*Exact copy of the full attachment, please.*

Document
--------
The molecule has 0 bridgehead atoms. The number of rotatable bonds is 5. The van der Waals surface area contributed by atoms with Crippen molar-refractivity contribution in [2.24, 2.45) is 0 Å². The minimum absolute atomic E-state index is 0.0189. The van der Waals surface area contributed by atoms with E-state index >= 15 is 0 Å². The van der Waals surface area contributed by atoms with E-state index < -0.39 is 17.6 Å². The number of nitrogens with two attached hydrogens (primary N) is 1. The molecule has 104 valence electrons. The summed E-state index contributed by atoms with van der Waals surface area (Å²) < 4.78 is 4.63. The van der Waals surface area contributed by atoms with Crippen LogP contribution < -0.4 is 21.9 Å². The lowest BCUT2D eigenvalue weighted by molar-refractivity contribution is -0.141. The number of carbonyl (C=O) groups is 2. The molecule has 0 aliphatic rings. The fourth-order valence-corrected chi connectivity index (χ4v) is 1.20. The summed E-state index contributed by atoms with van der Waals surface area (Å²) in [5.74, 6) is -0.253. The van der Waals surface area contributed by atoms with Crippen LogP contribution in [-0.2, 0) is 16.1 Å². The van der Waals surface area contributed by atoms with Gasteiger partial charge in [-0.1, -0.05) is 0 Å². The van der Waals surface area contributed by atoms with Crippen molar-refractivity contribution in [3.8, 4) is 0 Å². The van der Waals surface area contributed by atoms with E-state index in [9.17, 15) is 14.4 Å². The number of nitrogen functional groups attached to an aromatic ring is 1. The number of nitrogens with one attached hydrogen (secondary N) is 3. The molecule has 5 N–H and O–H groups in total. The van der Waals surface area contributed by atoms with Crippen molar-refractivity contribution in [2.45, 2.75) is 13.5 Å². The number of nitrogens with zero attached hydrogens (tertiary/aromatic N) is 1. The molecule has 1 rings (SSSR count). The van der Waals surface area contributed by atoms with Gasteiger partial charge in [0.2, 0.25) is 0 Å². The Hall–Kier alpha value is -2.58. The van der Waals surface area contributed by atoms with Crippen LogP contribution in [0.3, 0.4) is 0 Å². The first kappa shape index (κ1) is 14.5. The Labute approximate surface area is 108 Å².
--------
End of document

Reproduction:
The molecule has 0 bridgehead atoms. The number of rotatable bonds is 5. The van der Waals surface area contributed by atoms with Crippen molar-refractivity contribution in [2.24, 2.45) is 0 Å². The minimum absolute atomic E-state index is 0.0189. The van der Waals surface area contributed by atoms with E-state index >= 15 is 0 Å². The van der Waals surface area contributed by atoms with E-state index < -0.39 is 17.6 Å². The number of nitrogens with two attached hydrogens (primary N) is 1. The molecule has 104 valence electrons. The summed E-state index contributed by atoms with van der Waals surface area (Å²) < 4.78 is 4.63. The van der Waals surface area contributed by atoms with Crippen LogP contribution < -0.4 is 21.9 Å². The lowest BCUT2D eigenvalue weighted by molar-refractivity contribution is -0.141. The number of carbonyl (C=O) groups is 2. The molecule has 0 aliphatic rings. The fourth-order valence-corrected chi connectivity index (χ4v) is 1.20. The summed E-state index contributed by atoms with van der Waals surface area (Å²) in [5.74, 6) is -0.253. The van der Waals surface area contributed by atoms with Crippen LogP contribution in [-0.2, 0) is 16.1 Å². The van der Waals surface area contributed by atoms with Gasteiger partial charge in [-0.1, -0.05) is 0 Å². The van der Waals surface area contributed by atoms with Crippen molar-refractivity contribution in [3.8, 4) is 0 Å². The van der Waals surface area contributed by atoms with E-state index in [9.17, 15) is 14.4 Å². The number of nitrogen functional groups attached to an aromatic ring is 1. The number of nitrogens with one attached hydrogen (secondary N) is 3. The molecule has 5 N–H and O–H groups in total. The van der Waals surface area contributed by atoms with Crippen molar-refractivity contribution in [2.45, 2.75) is 13.5 Å². The number of nitrogens with zero attached hydrogens (tertiary/aromatic N) is 1. The molecule has 1 rings (SSSR count). The van der Waals surface area contributed by atoms with Gasteiger partial charge in [0.2, 0.25) is 0 Å². The Hall–Kier alpha value is -2.58. The van der Waals surface area contributed by atoms with Crippen LogP contribution in [0.3, 0.4) is 0 Å². The first kappa shape index (κ1) is 14.5. The Labute approximate surface area is 108 Å².